Why Sean Reyes wants federal regulators to investigate this company’s ‘environmental activism’

Attorney General Sean Reyes, along with a dozen other Republican AGs, says federal regulators should evaluate Vanguard from buying public utility stocks.

(Chris Samuels | The Salt Lake Tribune) Utah Attorney General Sean Reyes speaks in his office about a lawsuit filed by Utah and other states against Google, Wednesday, July 7, 2021. On Nov. 30, 2022, Reyes and a dozen other state attorneys general filed a motion asking to the Federal Energy Regulatory Commission to hold a hearing about whether an investment firm should be allowed to buy public utility stocks because of the firm's ESG investing.

Utah Attorney General Sean Reyes, along with a dozen other Republican attorneys general, is asking top federal energy regulators to review Vanguard Groups’ authorization to buy public utility stocks because of the company’s “environment activism.”

Reyes is asking the Federal Energy Regulatory Commission (FERC) to hold a hearing on whether Vanguard Group should be allowed to purchase large shares of publicly traded utilities due to its support of environmental, social and governance — or ESG — investing.

The ability of major financial institutions to purchase large amounts of public utility stock is reviewed by FERC every three years. Reyes and the other state officials argue Vanguard promised in 2019 it would not “exercise any control over the day-to-day management” of utility companies or make any moves that would impact electricity prices.

“Vanguard’s own public commitments and other statements have at the very least created the appearance that Vanguard has breached its promises to the commission by engaging in environmental activism,” they wrote.

The filing from Reyes and other attorneys general argues Vanguard pushed Berkshire Hathaway, which owns PacifiCorp, to publish climate disclosures for the Utah utility. If Vanguard were to pressure PacifiCorp and utilities in other states to shutter power plants that use coal or natural gas, it could adversely impact consumers.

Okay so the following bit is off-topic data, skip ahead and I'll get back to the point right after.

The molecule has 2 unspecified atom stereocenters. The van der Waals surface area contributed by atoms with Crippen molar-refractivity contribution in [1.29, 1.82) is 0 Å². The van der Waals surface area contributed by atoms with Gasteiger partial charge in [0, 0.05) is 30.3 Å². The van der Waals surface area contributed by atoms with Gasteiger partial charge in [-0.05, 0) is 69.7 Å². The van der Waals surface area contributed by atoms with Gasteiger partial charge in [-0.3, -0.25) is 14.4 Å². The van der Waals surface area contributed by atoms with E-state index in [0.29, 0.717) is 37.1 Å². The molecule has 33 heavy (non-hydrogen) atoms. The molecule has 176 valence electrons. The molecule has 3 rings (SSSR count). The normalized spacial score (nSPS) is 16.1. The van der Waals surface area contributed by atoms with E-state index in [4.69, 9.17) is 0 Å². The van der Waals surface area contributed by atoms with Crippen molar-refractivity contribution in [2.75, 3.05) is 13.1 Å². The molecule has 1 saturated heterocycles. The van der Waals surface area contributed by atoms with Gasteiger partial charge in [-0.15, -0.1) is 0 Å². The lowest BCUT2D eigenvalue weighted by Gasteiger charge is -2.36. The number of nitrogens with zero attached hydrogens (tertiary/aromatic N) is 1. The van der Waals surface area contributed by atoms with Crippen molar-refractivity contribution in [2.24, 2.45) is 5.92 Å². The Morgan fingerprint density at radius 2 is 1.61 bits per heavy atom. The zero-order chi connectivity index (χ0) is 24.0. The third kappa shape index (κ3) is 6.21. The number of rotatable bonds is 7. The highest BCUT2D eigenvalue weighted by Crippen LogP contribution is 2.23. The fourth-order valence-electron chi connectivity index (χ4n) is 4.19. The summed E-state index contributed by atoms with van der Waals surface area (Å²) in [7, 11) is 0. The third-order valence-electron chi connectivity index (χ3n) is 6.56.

“Vanguard is speaking out of both sides of its mouth — telling FERC it is just a passive investor in utilities but at the same time committing to use its trillions to pressure companies away from fossil fuels. FERC should ensure that Vanguard’s activism will not lead to electricity price hikes and grid instability,” Reyes said in a news release.

Reyes and other state officials argue Vanguard is engaging in “environmental activism” by joining groups that aim to reduce global greenhouse gas emissions through their investments.

“The groups Vanguard joined (despite Vanguard’s specific commitments to the Commission) aim to shift global electricity production from natural gas and coal from approximately 67% of global electricity to 0%. This will undoubtedly affect the cost and reliability of energy supplies,” they argued.

Berkshire Hathaway’s website says approximately 20% of PacifiCorp’s energy production comes from coal and natural gas. In Utah, the company’s Hunter and Huntington facilities utilize coal, and the Currant Creek plant employs natural gas.

Reyes’ pushback is the latest pushback from Utah state officials against ESG investing. In September, Utah State Treasurer Marlo Oaks pulled approximately $100 million in state money managed by the investment firm BlackRock over its ESG strategy.

Reyes’ letter was signed by attorneys general from Indiana, Alabama, Arkansas, Kentucky, Louisiana, Mississippi, Montana, Nebraska, Ohio, South Carolina, South Dakota and Texas.